The problem state that:

Quantity A: The integer ages of the three children range from 2 to 13, and no two children are the same age. The average of all three children.

Quantity B: 10

Compare A and B.

What does range from 2 to 13 means here?

My solution:

Lets assume ages are 2,3,4 then average 3, A < B

Lets assume ages are 11,12,13 then average 12, A > B

But the solution I have says

Since there are only three children and the range is from 2 to 13, one child must be 2, one must be 13, and the other child’s age must fall somewhere in between.

So basically I think I am confused with the range, help appreciated.


1 Answer 1


Suppose that $x_1$, $x_2$ and $x_3$ denote the three children, with $x_1$ being the youngest and $x_3$ the oldest such that $x_1<x_2<x_3$, where we have strict inequalities since no two children have the same age. A range from 2 to 13 then means that $x_1=2$ and $x_3=13$ -- we know that the minimum age amongst the three children is 2 and the maximum is 13. So the average is then: $$ A=\frac{x_1+x_2+x_3}{3}=\frac{2+x_2+13}{3} $$

The maximum value of $x_2$ is 12, since $x_2<x_3=13$. Hence the maximum possible average is: $$ \max A=\frac{2+12+13}{3}=9 $$ and thus $$ \max A < B. $$

  • $\begingroup$ So you want to say range denotes the lowest and highest values? Shouldn't range means possible lowest and highest? $\endgroup$ Oct 17, 2013 at 5:59
  • $\begingroup$ @amitchhajer Yes, that is what I am saying. See here: en.wikipedia.org/wiki/Range_%28statistics%29 "The range is the size of the smallest interval which contains all the data and provides an indication of statistical dispersion." I see why you'd think it's the set of possible ages, but it really depends on the context what type of range is meant. I think it's pretty clear from the answer that you provided that in this case it refers to the lowest and highest (actual) ages. $\endgroup$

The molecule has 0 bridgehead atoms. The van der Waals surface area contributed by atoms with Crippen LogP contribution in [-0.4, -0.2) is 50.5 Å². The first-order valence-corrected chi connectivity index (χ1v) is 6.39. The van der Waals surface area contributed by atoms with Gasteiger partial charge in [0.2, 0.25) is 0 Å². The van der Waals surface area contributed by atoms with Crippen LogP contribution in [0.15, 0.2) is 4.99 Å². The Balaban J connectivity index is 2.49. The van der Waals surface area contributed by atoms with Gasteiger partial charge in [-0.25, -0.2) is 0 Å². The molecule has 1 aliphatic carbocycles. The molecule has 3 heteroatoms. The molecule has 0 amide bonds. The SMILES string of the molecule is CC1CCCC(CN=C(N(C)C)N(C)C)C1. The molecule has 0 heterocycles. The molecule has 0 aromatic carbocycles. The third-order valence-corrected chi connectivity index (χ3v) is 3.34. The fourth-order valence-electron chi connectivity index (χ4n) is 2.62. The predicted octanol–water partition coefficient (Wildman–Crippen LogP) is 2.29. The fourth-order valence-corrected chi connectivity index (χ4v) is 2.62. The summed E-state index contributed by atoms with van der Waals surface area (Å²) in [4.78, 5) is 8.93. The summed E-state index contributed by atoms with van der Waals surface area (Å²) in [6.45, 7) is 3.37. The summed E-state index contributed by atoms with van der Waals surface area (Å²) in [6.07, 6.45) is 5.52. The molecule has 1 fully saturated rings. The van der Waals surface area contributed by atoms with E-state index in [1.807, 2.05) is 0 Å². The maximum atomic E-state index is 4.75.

– hejseb
    Oct 17, 2013 at 6:27
  • $\begingroup$ Yes it states so from the answer, isn't the answer flawed? quite possible ! $\endgroup$ Oct 17, 2013 at 6:50
  • $\begingroup$ @amitchhajer Sure, but then your solution would be correct. The question is ambiguously stated I would say so then it is hard to know what exactly is meant. Where is this from? $\endgroup$
    – hejseb
    Oct 17, 2013 at 7:05
  • $\begingroup$ Manhattan book for gre quants. Anyways, i also think question is ambiguous. Thanks for replying. $\endgroup$ Oct 17, 2013 at 7:29

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